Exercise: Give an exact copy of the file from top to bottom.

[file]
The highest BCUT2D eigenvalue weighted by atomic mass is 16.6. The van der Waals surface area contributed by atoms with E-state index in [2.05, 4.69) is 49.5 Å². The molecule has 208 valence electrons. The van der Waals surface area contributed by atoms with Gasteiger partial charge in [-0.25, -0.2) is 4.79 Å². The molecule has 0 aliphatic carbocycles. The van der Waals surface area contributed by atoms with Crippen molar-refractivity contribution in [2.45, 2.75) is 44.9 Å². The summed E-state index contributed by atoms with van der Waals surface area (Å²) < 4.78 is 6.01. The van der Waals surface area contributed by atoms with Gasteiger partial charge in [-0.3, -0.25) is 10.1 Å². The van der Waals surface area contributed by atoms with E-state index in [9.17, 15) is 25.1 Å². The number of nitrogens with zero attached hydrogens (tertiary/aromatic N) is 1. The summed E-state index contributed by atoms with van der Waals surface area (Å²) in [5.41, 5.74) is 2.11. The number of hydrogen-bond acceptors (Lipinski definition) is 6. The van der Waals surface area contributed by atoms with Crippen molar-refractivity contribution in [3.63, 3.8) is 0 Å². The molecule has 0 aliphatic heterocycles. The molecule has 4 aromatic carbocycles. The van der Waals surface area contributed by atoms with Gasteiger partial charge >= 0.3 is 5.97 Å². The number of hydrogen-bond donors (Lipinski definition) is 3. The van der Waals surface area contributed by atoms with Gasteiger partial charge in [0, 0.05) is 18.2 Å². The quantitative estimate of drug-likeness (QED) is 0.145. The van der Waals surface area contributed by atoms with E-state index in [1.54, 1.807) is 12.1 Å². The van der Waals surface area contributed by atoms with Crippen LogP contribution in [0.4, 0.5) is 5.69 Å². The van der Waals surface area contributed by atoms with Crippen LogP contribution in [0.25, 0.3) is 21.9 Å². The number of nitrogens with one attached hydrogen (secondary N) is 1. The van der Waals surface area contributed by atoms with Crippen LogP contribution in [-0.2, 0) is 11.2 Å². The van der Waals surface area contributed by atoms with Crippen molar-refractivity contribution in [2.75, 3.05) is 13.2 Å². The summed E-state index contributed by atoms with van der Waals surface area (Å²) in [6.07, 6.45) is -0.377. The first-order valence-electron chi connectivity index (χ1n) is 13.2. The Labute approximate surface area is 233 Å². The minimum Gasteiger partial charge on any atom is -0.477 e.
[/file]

The highest BCUT2D eigenvalue weighted by atomic mass is 16.6. The van der Waals surface area contributed by atoms with E-state index in [2.05, 4.69) is 49.5 Å². The molecule has 208 valence electrons. The van der Waals surface area contributed by atoms with Gasteiger partial charge in [-0.25, -0.2) is 4.79 Å². The molecule has 0 aliphatic carbocycles. The van der Waals surface area contributed by atoms with Crippen molar-refractivity contribution in [2.45, 2.75) is 44.9 Å². The summed E-state index contributed by atoms with van der Waals surface area (Å²) < 4.78 is 6.01. The van der Waals surface area contributed by atoms with Gasteiger partial charge in [-0.3, -0.25) is 10.1 Å². The van der Waals surface area contributed by atoms with E-state index in [9.17, 15) is 25.1 Å². The number of nitrogens with zero attached hydrogens (tertiary/aromatic N) is 1. The summed E-state index contributed by atoms with van der Waals surface area (Å²) in [5.41, 5.74) is 2.11. The number of hydrogen-bond acceptors (Lipinski definition) is 6. The van der Waals surface area contributed by atoms with Crippen molar-refractivity contribution in [3.63, 3.8) is 0 Å². The molecule has 0 aliphatic heterocycles. The molecule has 4 aromatic carbocycles. The van der Waals surface area contributed by atoms with Gasteiger partial charge >= 0.3 is 5.97 Å². The number of hydrogen-bond donors (Lipinski definition) is 3. The van der Waals surface area contributed by atoms with Gasteiger partial charge in [0, 0.05) is 18.2 Å². The quantitative estimate of drug-likeness (QED) is 0.145. The van der Waals surface area contributed by atoms with E-state index in [1.54, 1.807) is 12.1 Å². The van der Waals surface area contributed by atoms with Crippen LogP contribution in [0.4, 0.5) is 5.69 Å². The van der Waals surface area contributed by atoms with Crippen LogP contribution in [0.25, 0.3) is 21.9 Å². The number of nitrogens with one attached hydrogen (secondary N) is 1. The van der Waals surface area contributed by atoms with Crippen LogP contribution in [-0.2, 0) is 11.2 Å². The van der Waals surface area contributed by atoms with Crippen molar-refractivity contribution in [2.75, 3.05) is 13.2 Å². The summed E-state index contributed by atoms with van der Waals surface area (Å²) in [6.07, 6.45) is -0.377. The first-order valence-electron chi connectivity index (χ1n) is 13.2. The Labute approximate surface area is 233 Å². The minimum Gasteiger partial charge on any atom is -0.477 e.